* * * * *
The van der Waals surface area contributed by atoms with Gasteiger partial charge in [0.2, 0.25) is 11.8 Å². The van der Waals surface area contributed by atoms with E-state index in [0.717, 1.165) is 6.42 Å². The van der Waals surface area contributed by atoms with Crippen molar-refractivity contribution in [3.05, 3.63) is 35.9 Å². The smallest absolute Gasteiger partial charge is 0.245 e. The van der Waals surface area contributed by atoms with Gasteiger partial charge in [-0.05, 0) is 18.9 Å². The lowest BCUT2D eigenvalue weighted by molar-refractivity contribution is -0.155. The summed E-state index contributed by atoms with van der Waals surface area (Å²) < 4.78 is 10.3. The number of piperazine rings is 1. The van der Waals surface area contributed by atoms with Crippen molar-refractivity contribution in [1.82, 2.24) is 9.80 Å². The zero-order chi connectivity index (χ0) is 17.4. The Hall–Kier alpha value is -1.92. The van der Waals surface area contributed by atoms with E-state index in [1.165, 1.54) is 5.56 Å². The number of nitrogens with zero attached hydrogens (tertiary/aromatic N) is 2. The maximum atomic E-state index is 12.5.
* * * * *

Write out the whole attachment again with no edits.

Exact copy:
The van der Waals surface area contributed by atoms with Gasteiger partial charge in [0.2, 0.25) is 11.8 Å². The van der Waals surface area contributed by atoms with E-state index in [0.717, 1.165) is 6.42 Å². The van der Waals surface area contributed by atoms with Crippen molar-refractivity contribution in [3.05, 3.63) is 35.9 Å². The smallest absolute Gasteiger partial charge is 0.245 e. The van der Waals surface area contributed by atoms with Gasteiger partial charge in [-0.05, 0) is 18.9 Å². The lowest BCUT2D eigenvalue weighted by molar-refractivity contribution is -0.155. The summed E-state index contributed by atoms with van der Waals surface area (Å²) < 4.78 is 10.3. The number of piperazine rings is 1. The van der Waals surface area contributed by atoms with Crippen molar-refractivity contribution in [1.82, 2.24) is 9.80 Å². The zero-order chi connectivity index (χ0) is 17.4. The Hall–Kier alpha value is -1.92. The van der Waals surface area contributed by atoms with E-state index in [1.165, 1.54) is 5.56 Å². The number of nitrogens with zero attached hydrogens (tertiary/aromatic N) is 2. The maximum atomic E-state index is 12.5.